Step
3
Shape stand
While your dog is either sitting or standing, hold the treat out in front of you in a flat hand, not so high that your dog has to jump up to reach or so low so he lies down. When your dog stands, say “stand” and treat. Practice.
Step
4
Sequence
Start sequencing ‘sit’, ‘down’, and ‘stand’.
Step
5
Vary
Start providing treats to the ‘sit’, ‘down’ or ‘stand’ commands on a varying schedules and in varying order. For instance, every 2 commands or every 3 or 4, so your dog completes the sequence before being rewarded.
Recommend training method?

Success Stories and Training Questions

Training Questions and Answers

Question
Maya
Border collie lab
4 Years
0 found helpful
Question
0 found helpful
Maya
Border collie lab
4 Years

I’m trying to train my aunts puppy or dog to be a service dog to help my aunts and help them with things and I’m also trying to train her doing a lot of other things I want to train her to like crawl, push-ups , take it , give back , leave it , clap , back , open a door for that one I want to train her to open are mini fridge door and bring my aunt her Diet Coke kind of specific but she won’t grab the strap in her mouth and Then have her take the Diet Coke in her mouth and bring it to my aunt, and then I also want to train her to weave, yoga, clean up, hush, and dog catch. But I’m not to sure how to do all of that and I really want her too and for the service dog part . One part is the like open the mini fridge door and then the fridge door also doesn’t have a handle but we got it like so it’s tied in there so when she would pull the strap then the door opens, but then I want her to like carry a bag in her mouth too and help like carry in groceries that aren’t to heavy and bring them in but she won’t put any type of bag in her mouth at all either so I don’t know what I can do . I’m sorry if that’s kind of a lot but I really want to do it because my aunts getting back surgery today and she’s gonna be in the hospital for a few more dahs and then after That can’t do much and my other aunt that like there together and she had a few strokes and that and her one arm is paralyzed and she needs help and like grabbing things and that but if you can help me figure this stuff out please that would be really nice and helpful thank you

Caitlin Crittenden
Caitlin Crittenden
Dog Trainer
422 Dog owners recommended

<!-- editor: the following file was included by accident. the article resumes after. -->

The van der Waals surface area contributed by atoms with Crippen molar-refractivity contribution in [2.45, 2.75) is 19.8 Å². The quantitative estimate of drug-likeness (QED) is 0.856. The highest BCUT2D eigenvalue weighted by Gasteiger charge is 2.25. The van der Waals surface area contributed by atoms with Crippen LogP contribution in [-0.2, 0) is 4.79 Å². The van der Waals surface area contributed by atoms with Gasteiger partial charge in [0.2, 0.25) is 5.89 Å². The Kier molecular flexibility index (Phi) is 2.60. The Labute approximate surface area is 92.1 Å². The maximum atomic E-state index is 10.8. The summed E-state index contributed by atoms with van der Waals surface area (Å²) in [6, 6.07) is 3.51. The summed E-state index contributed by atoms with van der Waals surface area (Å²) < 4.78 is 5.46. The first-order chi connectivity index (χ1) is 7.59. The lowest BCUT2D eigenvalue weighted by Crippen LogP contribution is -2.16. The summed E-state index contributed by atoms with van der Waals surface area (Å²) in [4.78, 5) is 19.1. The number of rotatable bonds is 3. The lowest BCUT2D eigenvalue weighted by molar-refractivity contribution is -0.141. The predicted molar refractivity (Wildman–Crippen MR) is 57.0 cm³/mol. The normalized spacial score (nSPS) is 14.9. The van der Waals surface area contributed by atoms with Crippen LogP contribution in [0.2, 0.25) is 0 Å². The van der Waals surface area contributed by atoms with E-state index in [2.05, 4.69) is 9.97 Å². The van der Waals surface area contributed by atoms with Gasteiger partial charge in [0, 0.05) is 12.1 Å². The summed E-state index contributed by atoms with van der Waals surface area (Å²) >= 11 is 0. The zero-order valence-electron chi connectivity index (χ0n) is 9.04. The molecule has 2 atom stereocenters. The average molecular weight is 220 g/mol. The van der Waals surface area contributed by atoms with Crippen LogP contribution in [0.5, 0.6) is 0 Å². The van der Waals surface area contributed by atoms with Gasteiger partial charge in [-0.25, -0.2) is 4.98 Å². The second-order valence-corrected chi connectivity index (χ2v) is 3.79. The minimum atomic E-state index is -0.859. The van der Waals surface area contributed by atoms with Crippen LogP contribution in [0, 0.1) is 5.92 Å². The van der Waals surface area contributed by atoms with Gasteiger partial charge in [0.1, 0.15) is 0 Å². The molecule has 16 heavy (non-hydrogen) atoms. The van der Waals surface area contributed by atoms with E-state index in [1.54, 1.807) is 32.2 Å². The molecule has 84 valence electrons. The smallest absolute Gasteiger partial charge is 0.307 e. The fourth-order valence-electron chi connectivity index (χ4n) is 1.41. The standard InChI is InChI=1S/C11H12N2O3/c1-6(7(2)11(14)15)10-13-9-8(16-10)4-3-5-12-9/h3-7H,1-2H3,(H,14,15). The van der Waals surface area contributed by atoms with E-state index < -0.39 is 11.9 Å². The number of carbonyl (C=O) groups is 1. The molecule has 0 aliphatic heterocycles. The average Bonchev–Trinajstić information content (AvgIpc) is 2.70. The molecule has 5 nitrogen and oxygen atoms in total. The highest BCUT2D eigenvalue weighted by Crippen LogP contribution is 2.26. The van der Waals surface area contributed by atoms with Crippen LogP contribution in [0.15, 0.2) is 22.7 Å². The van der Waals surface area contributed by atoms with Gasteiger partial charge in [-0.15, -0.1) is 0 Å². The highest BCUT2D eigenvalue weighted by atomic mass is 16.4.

Hello Athena, I suggest finding a few good trick trainers on YouTube and watching their individual videos on how to train certain tricks. Most tricks are small tricks put together to form more complex tricks. For example, bringing you a can involves: "Take It" - picking something up with their mouth "Hold" - continuing to hold something "Tug" - tugging on the strap to open the door "Fetch" - bring you an item "name of object" teaching the name of an item "Leave It" - leave other items alone in the fridge "Drop It" - releasing the item into your hand You teach the small tricks first, one by one. Once the dog can perform those simple steps, you gradually add the tricks together by having the dog do tricks 1 and 2 before giving the reward, then tricks 1, 2 and 3 before giving the reward, ect...until the reward comes at the end of all the small tricks that were part of that one bigger trick. Reward baby steps along the way and small successes. Trick training builds on itself. It may seem daunting to teach 7 tricks just to get a can from the fridge, but some of those smaller tricks also make up the other bigger tricks you want to teach, like holding a bag and carrying it for her. The more tricks you teach the easier it tends to get to teach new things, but you have to break things down into smaller steps for the dog. A couple of good trick trainers on YouTube are: Zach George's Dog Training Revolution KikoPup Kristin Crestejo Follow those trainer's channels, but also look for others who teach the specific things you want to learn on YouTube. Look for wording like "how to teach..." opposed to just funny videos showing dogs doing the trick without how to instructions. A few things that may help with the drink, put the container in a coozy and start with an empty can so that it's easier to hold, easier to grip, and not cold feeling. For the door opening, play tug with a similar strap and reward your pup for tugging on a strap when you say "Tug". Transition to the fridge strap when pup can tug on the other strap when told "Tug" without you having to wiggle it around and tempt with it first. Best of luck training, Caitlin Crittenden